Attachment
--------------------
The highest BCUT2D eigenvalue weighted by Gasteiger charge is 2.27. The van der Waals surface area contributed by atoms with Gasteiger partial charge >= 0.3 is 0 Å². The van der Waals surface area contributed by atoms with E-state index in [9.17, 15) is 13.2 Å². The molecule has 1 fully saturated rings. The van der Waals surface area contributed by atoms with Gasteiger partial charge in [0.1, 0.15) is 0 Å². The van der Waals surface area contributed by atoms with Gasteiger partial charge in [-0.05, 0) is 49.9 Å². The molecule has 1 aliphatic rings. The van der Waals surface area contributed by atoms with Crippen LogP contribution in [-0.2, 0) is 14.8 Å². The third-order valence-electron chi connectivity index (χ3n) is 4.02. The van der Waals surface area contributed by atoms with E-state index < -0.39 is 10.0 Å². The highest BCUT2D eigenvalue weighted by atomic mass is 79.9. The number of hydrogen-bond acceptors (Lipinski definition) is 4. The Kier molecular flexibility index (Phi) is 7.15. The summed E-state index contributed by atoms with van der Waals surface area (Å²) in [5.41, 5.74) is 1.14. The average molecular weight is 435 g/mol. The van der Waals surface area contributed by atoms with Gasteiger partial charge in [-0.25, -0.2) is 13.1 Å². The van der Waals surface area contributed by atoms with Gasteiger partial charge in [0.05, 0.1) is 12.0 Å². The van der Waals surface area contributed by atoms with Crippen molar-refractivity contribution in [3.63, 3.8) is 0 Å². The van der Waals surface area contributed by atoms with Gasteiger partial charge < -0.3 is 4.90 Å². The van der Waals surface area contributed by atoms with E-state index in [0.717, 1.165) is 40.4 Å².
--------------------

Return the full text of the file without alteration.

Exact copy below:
The highest BCUT2D eigenvalue weighted by Gasteiger charge is 2.27. The van der Waals surface area contributed by atoms with Gasteiger partial charge >= 0.3 is 0 Å². The van der Waals surface area contributed by atoms with E-state index in [9.17, 15) is 13.2 Å². The molecule has 1 fully saturated rings. The van der Waals surface area contributed by atoms with Gasteiger partial charge in [0.1, 0.15) is 0 Å². The van der Waals surface area contributed by atoms with Gasteiger partial charge in [-0.05, 0) is 49.9 Å². The molecule has 1 aliphatic rings. The van der Waals surface area contributed by atoms with Crippen LogP contribution in [-0.2, 0) is 14.8 Å². The third-order valence-electron chi connectivity index (χ3n) is 4.02. The van der Waals surface area contributed by atoms with E-state index < -0.39 is 10.0 Å². The highest BCUT2D eigenvalue weighted by atomic mass is 79.9. The number of hydrogen-bond acceptors (Lipinski definition) is 4. The Kier molecular flexibility index (Phi) is 7.15. The summed E-state index contributed by atoms with van der Waals surface area (Å²) in [5.41, 5.74) is 1.14. The average molecular weight is 435 g/mol. The van der Waals surface area contributed by atoms with Gasteiger partial charge in [-0.25, -0.2) is 13.1 Å². The van der Waals surface area contributed by atoms with Gasteiger partial charge in [0.05, 0.1) is 12.0 Å². The van der Waals surface area contributed by atoms with Crippen molar-refractivity contribution in [3.63, 3.8) is 0 Å². The van der Waals surface area contributed by atoms with Gasteiger partial charge < -0.3 is 4.90 Å². The van der Waals surface area contributed by atoms with E-state index in [0.717, 1.165) is 40.4 Å².